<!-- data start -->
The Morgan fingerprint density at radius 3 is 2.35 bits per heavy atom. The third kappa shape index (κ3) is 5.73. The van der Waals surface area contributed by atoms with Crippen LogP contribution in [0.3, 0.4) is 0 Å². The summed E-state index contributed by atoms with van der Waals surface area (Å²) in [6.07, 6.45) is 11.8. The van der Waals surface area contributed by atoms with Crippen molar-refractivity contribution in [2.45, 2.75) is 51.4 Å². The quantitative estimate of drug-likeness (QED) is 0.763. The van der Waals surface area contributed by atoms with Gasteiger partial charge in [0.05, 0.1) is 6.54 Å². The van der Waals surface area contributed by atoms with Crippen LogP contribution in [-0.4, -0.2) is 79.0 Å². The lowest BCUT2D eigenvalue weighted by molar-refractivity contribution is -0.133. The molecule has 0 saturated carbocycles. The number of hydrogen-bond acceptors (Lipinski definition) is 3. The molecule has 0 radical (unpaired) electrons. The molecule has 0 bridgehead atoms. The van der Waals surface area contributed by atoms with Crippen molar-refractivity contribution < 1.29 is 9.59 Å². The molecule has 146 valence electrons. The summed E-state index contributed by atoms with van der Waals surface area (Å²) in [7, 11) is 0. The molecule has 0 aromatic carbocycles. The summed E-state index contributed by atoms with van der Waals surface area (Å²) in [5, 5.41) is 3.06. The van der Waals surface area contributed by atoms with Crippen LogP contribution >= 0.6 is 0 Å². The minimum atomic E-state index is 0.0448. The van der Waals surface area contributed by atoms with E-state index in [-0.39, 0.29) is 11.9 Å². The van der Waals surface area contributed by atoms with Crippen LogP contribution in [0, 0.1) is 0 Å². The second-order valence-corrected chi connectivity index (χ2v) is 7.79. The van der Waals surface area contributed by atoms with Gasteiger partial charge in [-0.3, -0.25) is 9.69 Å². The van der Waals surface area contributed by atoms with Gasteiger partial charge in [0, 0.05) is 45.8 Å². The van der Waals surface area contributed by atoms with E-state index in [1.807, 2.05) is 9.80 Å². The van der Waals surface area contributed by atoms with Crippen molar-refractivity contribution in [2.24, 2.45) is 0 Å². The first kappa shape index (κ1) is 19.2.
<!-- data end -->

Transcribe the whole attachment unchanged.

The Morgan fingerprint density at radius 3 is 2.35 bits per heavy atom. The third kappa shape index (κ3) is 5.73. The van der Waals surface area contributed by atoms with Crippen LogP contribution in [0.3, 0.4) is 0 Å². The summed E-state index contributed by atoms with van der Waals surface area (Å²) in [6.07, 6.45) is 11.8. The van der Waals surface area contributed by atoms with Crippen molar-refractivity contribution in [2.45, 2.75) is 51.4 Å². The quantitative estimate of drug-likeness (QED) is 0.763. The van der Waals surface area contributed by atoms with Gasteiger partial charge in [0.05, 0.1) is 6.54 Å². The van der Waals surface area contributed by atoms with Crippen LogP contribution in [-0.4, -0.2) is 79.0 Å². The lowest BCUT2D eigenvalue weighted by molar-refractivity contribution is -0.133. The molecule has 0 saturated carbocycles. The number of hydrogen-bond acceptors (Lipinski definition) is 3. The molecule has 0 radical (unpaired) electrons. The molecule has 0 bridgehead atoms. The van der Waals surface area contributed by atoms with Crippen molar-refractivity contribution < 1.29 is 9.59 Å². The molecule has 146 valence electrons. The summed E-state index contributed by atoms with van der Waals surface area (Å²) in [7, 11) is 0. The molecule has 0 aromatic carbocycles. The summed E-state index contributed by atoms with van der Waals surface area (Å²) in [5, 5.41) is 3.06. The van der Waals surface area contributed by atoms with Crippen LogP contribution >= 0.6 is 0 Å². The minimum atomic E-state index is 0.0448. The van der Waals surface area contributed by atoms with E-state index in [-0.39, 0.29) is 11.9 Å². The van der Waals surface area contributed by atoms with Crippen LogP contribution in [0, 0.1) is 0 Å². The second-order valence-corrected chi connectivity index (χ2v) is 7.79. The van der Waals surface area contributed by atoms with Gasteiger partial charge in [-0.3, -0.25) is 9.69 Å². The van der Waals surface area contributed by atoms with Gasteiger partial charge in [0, 0.05) is 45.8 Å². The van der Waals surface area contributed by atoms with E-state index in [1.807, 2.05) is 9.80 Å². The van der Waals surface area contributed by atoms with Crippen molar-refractivity contribution in [2.24, 2.45) is 0 Å². The first kappa shape index (κ1) is 19.2.